BOSS Scott Parker admitted loanee Leif Davis’s time at Cherries had been “tough” thus far but insisted: “We signed him because he’s a very good player.”

The 21-year-old left-back agreed a season-long switch to Vitality Stadium from Leeds United, with the option for Cherries to make the move permanent.

But Davis has not featured in the Dorset club’s past six Championship squads, partly due to injury, as well as the form of full-back Jordan Zemura.

The only time Davis has played 90 minutes for the Dorset club came in the 6-0 Carabao Cup second round shellacking at the hands of Norwich back in August.

Asked about Newcastle-born youngster Davis, Parker told the Daily Echo: “It’s tough for Leif at the moment. It’s been a little bit stop-start.

“He came to us injured and we then obviously built him back up.

“We played him a couple of games and then he came out of training, he picked up a bit of a knee injury that kept him out for three or four days.

“I think there’s no hiding behind the truth. The truth is, at the moment, there’s a boy in front of Leif in his position (Zemura) that is doing extremely well.

“Sometimes you’ve just got to sit there a little bit, make sure you still do the right things, keep working hard, getting your opportunity when it comes and taking it.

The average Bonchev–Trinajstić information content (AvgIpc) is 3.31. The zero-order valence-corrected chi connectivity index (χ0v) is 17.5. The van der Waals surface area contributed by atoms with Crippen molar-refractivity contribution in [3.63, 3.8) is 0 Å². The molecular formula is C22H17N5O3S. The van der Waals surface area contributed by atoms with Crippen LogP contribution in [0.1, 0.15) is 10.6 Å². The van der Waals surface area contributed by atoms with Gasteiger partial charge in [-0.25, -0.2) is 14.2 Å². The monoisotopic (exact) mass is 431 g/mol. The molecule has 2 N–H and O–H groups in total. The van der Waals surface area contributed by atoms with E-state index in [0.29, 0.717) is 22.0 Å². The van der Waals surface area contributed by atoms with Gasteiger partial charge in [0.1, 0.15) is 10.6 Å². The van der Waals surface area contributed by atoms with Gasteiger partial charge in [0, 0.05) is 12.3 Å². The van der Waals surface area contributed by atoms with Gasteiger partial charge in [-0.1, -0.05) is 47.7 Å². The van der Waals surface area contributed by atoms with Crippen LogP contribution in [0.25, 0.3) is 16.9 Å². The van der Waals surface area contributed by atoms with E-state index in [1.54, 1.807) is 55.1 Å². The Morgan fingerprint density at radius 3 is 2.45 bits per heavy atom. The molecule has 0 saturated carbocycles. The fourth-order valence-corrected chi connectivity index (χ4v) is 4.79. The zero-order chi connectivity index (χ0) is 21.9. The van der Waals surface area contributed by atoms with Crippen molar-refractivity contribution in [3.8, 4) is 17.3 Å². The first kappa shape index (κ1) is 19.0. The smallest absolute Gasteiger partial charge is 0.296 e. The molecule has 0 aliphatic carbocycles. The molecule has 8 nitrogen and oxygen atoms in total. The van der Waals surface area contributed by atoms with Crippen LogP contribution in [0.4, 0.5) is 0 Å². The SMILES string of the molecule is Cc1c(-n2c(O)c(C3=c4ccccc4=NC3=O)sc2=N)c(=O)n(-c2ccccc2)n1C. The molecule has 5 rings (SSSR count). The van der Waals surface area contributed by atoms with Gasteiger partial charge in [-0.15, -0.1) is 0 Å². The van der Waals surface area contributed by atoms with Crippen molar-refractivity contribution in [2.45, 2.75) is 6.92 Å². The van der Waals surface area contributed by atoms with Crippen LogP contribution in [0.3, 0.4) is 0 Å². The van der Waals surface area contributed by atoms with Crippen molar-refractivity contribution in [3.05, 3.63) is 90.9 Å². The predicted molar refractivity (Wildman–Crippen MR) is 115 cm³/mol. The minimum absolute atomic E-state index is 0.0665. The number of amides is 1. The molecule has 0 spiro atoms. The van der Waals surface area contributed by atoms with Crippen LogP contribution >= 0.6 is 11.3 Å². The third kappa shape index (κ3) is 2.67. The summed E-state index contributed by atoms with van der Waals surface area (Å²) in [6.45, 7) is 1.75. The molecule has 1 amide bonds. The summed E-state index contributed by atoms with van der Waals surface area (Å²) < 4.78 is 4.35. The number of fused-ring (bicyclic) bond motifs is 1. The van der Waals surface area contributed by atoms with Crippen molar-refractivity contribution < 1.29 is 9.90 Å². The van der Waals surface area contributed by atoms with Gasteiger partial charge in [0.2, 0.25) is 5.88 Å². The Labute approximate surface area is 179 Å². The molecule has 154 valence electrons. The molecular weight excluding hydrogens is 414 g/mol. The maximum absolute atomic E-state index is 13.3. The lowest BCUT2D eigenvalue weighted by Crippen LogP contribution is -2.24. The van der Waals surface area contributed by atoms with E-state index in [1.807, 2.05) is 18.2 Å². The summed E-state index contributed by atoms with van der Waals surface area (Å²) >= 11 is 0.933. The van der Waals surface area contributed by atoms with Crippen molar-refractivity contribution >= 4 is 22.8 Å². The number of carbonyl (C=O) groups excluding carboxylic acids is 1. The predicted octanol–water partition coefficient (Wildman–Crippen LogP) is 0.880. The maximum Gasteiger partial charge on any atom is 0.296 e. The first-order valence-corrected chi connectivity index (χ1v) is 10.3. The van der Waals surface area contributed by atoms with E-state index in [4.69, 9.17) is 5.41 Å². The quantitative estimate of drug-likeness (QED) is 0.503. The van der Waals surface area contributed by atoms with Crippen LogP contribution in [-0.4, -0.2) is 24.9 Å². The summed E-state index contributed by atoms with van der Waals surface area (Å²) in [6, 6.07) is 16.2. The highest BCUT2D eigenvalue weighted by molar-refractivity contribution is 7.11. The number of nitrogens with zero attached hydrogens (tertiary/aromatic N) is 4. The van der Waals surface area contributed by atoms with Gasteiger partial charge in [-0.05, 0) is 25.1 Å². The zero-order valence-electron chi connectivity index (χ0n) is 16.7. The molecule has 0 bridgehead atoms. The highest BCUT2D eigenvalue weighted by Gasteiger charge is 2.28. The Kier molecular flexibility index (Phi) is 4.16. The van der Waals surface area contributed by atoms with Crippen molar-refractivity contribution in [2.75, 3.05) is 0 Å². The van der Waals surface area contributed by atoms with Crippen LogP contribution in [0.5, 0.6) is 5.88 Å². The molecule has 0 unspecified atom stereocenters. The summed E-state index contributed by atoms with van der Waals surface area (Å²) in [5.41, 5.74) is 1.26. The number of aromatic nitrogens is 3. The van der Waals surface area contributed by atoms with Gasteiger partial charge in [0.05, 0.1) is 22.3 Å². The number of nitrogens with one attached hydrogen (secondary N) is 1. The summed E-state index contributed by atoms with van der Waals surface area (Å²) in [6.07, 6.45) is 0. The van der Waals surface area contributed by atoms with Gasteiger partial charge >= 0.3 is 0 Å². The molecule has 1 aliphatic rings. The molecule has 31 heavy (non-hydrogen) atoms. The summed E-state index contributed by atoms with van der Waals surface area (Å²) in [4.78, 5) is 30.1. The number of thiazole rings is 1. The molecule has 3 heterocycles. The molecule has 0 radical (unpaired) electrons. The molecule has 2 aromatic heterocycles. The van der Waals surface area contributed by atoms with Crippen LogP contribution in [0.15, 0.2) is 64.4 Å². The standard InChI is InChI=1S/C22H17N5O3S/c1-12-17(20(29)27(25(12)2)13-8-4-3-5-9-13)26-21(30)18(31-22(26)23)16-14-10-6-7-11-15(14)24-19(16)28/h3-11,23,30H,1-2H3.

“I think Leif is in that position at the moment.

“We signed him because he’s a very good player. At this moment he’s just waiting for the opportunity really.”

Davis played out of position on the right wing against the likes of Birmingham and Blackpool for Cherries, when they were stretched by injuries and suspensions earlier this season.

He arrived at the Dorset club having played 14 times at senior level for Marcelo Bielsa’s side.

Put to him that he signed the Leeds youngster as part of a marathon Championship season, former England midfielder Parker replied: “Yeah. It only comes through if you take on the attitude and the professionalism of what I’m talking about.

“That is making sure you are at your pinnacle, making sure you are at your optimum when you get that opportunity.

“When it does come, you cannot afford to have been off it in anyway. You need to try to take it – that’s the hard reality of professional sport.

“As unfair as some people may see that as though ‘I’m going to get one opportunity, that’s it’ yeah you do.

“Sometimes you’ve get one opportunity and you’ve got to grab it, you’ve got to take it.

“The only way you grab it and take it in my experience, is you make sure you are in a position to be at a level to go and perform 10 out of 10.

“That’s just it.”